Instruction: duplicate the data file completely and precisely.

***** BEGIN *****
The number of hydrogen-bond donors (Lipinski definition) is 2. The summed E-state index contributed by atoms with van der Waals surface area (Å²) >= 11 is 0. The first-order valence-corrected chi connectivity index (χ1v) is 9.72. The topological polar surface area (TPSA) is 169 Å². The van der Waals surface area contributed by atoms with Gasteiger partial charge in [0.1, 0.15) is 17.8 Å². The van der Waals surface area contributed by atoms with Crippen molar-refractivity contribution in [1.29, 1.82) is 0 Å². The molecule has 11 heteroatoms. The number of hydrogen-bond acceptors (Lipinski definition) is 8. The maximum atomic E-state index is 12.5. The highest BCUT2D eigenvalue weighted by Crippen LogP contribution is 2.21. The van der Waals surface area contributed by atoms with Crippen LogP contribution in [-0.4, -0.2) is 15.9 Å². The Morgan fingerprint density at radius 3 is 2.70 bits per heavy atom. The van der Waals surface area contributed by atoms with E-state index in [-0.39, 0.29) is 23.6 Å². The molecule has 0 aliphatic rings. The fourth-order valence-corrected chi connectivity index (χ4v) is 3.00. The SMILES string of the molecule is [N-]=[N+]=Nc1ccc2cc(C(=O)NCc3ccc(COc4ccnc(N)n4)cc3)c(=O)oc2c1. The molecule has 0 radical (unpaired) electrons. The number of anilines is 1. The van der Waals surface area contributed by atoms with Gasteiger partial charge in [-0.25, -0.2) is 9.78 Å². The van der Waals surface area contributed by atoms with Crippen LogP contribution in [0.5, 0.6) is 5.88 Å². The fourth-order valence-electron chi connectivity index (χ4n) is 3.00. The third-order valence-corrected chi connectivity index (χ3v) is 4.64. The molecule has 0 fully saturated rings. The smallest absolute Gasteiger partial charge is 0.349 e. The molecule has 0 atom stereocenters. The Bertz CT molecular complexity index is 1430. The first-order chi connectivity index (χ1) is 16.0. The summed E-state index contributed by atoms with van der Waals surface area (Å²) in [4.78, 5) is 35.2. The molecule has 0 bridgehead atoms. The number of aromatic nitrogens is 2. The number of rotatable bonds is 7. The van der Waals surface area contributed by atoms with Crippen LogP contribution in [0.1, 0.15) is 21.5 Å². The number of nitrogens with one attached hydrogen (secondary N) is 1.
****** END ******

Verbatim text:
The number of hydrogen-bond donors (Lipinski definition) is 2. The summed E-state index contributed by atoms with van der Waals surface area (Å²) >= 11 is 0. The first-order valence-corrected chi connectivity index (χ1v) is 9.72. The topological polar surface area (TPSA) is 169 Å². The van der Waals surface area contributed by atoms with Gasteiger partial charge in [0.1, 0.15) is 17.8 Å². The van der Waals surface area contributed by atoms with Crippen molar-refractivity contribution in [1.29, 1.82) is 0 Å². The molecule has 11 heteroatoms. The number of hydrogen-bond acceptors (Lipinski definition) is 8. The maximum atomic E-state index is 12.5. The highest BCUT2D eigenvalue weighted by Crippen LogP contribution is 2.21. The van der Waals surface area contributed by atoms with Crippen LogP contribution in [-0.4, -0.2) is 15.9 Å². The Morgan fingerprint density at radius 3 is 2.70 bits per heavy atom. The van der Waals surface area contributed by atoms with E-state index in [-0.39, 0.29) is 23.6 Å². The molecule has 0 aliphatic rings. The fourth-order valence-corrected chi connectivity index (χ4v) is 3.00. The SMILES string of the molecule is [N-]=[N+]=Nc1ccc2cc(C(=O)NCc3ccc(COc4ccnc(N)n4)cc3)c(=O)oc2c1. The molecule has 0 radical (unpaired) electrons. The number of anilines is 1. The van der Waals surface area contributed by atoms with Gasteiger partial charge in [-0.25, -0.2) is 9.78 Å². The van der Waals surface area contributed by atoms with Crippen LogP contribution in [0.5, 0.6) is 5.88 Å². The fourth-order valence-electron chi connectivity index (χ4n) is 3.00. The third-order valence-corrected chi connectivity index (χ3v) is 4.64. The molecule has 0 fully saturated rings. The smallest absolute Gasteiger partial charge is 0.349 e. The molecule has 0 atom stereocenters. The Bertz CT molecular complexity index is 1430. The first-order chi connectivity index (χ1) is 16.0. The summed E-state index contributed by atoms with van der Waals surface area (Å²) in [4.78, 5) is 35.2. The molecule has 0 bridgehead atoms. The number of aromatic nitrogens is 2. The number of rotatable bonds is 7. The van der Waals surface area contributed by atoms with Crippen LogP contribution in [0.1, 0.15) is 21.5 Å². The number of nitrogens with one attached hydrogen (secondary N) is 1.